The aulos was an ancient double reed double pipe played directly in the mouth. We have evidence that it was played as early as 2450 BC and probably fell out of fashion with the rise of Christianity. Double pipes were common all over the ancient world and were also played by the Romans, who called them tibia.

Over the 3000 years of its popularity there appear to have been many different types and styles of auloi. I started by playing a copy of the Greco Roman aulos that is housed in the Louvre Museum in Paris. Since then I’ve been focusing my attention on copies of two species of auloi from the classical period and am currently exploring the musical possibilities of a style of aulos from the 5th century BC. Both of these are made by Robin Howell.

Elgin Aulos with a sliding key system of the Megara
The first is the Classical, 5th Century BC type which was used in Tragedy. These pipes play a tone apart from each other. This particular aulos is a copy of the Elgin aulos in the British museum, with the addition of extender keys like the two Megara auloi, housed in the museum in Megara in Greece. This instrument was made by Robin Howell.

Louvre Aulos
The second instrument is the Louvre aulos which consists of two pipes which play a fourth apart from each other. It was probably discovered in Egypt and is thought to date from between the 2nd Century BC to the 1st Century BC.

My journey so far

I started to collaborate with the European Music Archaeology Project (EMAP), an international community of Classics scholars, musicologists and musicians working to recover the lost soundworld of the Ancient World. Many original auloi from antiquity have fortunately survived, but there is little evidence remaining about the reeds that were used. A major part of this project for me has therefore involved developing and making suitable reeds for the instruments, as well as rediscovering the necessary playing techniques.

On this project I became a reed making student of musician and musical instrument maker Robin Howell, and have been working in close partnership with him ever since. I have been striving to create playing techniques using Robin’s copies of surviving instruments, taking advantage of the skills developed from my practical experience of being a piper. My main aim has been to bring the music of the aulos back to life in the most historically informed manner possible.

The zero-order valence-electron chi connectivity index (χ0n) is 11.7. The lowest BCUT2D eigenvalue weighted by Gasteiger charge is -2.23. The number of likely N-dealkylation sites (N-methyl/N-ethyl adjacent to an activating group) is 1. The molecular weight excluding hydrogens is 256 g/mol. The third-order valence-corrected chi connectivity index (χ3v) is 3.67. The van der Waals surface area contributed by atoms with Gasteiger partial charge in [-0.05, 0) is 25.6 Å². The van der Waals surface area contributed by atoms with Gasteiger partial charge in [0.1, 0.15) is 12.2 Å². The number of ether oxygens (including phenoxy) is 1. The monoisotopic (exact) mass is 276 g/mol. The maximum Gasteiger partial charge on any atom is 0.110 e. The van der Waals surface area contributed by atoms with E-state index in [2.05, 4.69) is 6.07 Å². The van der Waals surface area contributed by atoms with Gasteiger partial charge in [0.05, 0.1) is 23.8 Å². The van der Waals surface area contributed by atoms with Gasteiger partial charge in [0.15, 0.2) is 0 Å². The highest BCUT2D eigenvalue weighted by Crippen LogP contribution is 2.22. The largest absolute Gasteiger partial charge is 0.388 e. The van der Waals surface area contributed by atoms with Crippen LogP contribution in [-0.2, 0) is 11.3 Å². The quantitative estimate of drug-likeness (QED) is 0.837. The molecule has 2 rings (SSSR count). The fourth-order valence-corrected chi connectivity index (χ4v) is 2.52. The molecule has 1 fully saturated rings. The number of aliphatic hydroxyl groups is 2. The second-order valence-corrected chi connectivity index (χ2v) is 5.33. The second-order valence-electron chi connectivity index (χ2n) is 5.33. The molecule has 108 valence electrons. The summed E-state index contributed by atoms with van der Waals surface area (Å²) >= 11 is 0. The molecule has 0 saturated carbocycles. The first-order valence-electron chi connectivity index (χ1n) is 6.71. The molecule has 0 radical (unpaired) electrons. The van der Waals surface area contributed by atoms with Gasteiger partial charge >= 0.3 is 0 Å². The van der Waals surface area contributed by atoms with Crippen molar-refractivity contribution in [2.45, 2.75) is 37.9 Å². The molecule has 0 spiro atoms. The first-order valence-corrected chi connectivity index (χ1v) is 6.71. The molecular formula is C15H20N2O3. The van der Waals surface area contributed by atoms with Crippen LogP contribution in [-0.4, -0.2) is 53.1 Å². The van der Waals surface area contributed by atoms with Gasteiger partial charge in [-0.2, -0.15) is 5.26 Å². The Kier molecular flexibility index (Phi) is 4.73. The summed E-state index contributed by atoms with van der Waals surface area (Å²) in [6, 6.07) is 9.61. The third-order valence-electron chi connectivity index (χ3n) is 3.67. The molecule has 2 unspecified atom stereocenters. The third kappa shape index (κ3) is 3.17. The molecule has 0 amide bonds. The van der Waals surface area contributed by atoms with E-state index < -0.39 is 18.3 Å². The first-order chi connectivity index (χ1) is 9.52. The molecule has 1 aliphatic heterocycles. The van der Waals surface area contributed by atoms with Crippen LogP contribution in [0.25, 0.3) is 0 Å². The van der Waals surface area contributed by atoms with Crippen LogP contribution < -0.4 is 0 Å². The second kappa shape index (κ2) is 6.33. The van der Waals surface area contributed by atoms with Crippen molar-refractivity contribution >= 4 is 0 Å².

One of my first public Aulos performances was the concert at Oxford’s Ashmolean Museum in 2017. I also toured as the musician with ATC Theatre’s production of The Suppliant Women by the ancient Greek playwright Aeschylus. This was an adventurous touring production, which travelled throughout the UK and Hong Kong from 2016 to 2018. In 2019 I was commissioned by Columbia University to compose  and perform the aulos parts for Barnard Columbia Ancient Drama’s Herakles and travelled to the USA to be the solo aulos player for their off-Broadway production of the play.

In 2019 I collaborated with Max Brumberg to give our first aulos workshop together in France, focusing on making and maintaining the reeds as well as playing the aulos. To bring more like-minded people together, Max and I then formed the Aulos collective where more information about the aulos and upcoming workshops can be found.